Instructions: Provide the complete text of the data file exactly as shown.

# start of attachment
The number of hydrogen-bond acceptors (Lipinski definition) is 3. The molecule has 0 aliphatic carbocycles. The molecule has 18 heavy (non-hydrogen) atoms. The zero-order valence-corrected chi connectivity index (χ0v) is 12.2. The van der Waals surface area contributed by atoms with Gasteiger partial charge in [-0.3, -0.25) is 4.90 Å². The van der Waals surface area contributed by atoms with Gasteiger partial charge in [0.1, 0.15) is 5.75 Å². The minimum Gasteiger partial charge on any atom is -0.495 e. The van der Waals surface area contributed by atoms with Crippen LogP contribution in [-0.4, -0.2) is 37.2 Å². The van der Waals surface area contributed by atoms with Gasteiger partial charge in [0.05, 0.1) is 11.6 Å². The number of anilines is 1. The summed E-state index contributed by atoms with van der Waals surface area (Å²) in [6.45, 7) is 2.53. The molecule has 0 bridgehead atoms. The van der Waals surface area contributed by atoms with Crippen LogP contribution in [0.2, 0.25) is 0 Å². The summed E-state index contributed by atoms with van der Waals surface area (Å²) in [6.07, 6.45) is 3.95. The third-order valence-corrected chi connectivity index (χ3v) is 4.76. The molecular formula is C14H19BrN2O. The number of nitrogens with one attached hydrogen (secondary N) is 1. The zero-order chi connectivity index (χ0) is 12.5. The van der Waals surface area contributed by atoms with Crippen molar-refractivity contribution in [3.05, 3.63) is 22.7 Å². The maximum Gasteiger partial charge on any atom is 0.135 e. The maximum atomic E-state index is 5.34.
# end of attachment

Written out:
The number of hydrogen-bond acceptors (Lipinski definition) is 3. The molecule has 0 aliphatic carbocycles. The molecule has 18 heavy (non-hydrogen) atoms. The zero-order valence-corrected chi connectivity index (χ0v) is 12.2. The van der Waals surface area contributed by atoms with Gasteiger partial charge in [-0.3, -0.25) is 4.90 Å². The van der Waals surface area contributed by atoms with Gasteiger partial charge in [0.1, 0.15) is 5.75 Å². The minimum Gasteiger partial charge on any atom is -0.495 e. The van der Waals surface area contributed by atoms with Crippen LogP contribution in [-0.4, -0.2) is 37.2 Å². The van der Waals surface area contributed by atoms with Gasteiger partial charge in [0.05, 0.1) is 11.6 Å². The number of anilines is 1. The summed E-state index contributed by atoms with van der Waals surface area (Å²) in [6.45, 7) is 2.53. The molecule has 0 bridgehead atoms. The van der Waals surface area contributed by atoms with Crippen LogP contribution in [0.2, 0.25) is 0 Å². The summed E-state index contributed by atoms with van der Waals surface area (Å²) in [6.07, 6.45) is 3.95. The third-order valence-corrected chi connectivity index (χ3v) is 4.76. The molecular formula is C14H19BrN2O. The number of nitrogens with one attached hydrogen (secondary N) is 1. The zero-order chi connectivity index (χ0) is 12.5. The van der Waals surface area contributed by atoms with Crippen molar-refractivity contribution in [3.05, 3.63) is 22.7 Å². The maximum Gasteiger partial charge on any atom is 0.135 e. The maximum atomic E-state index is 5.34.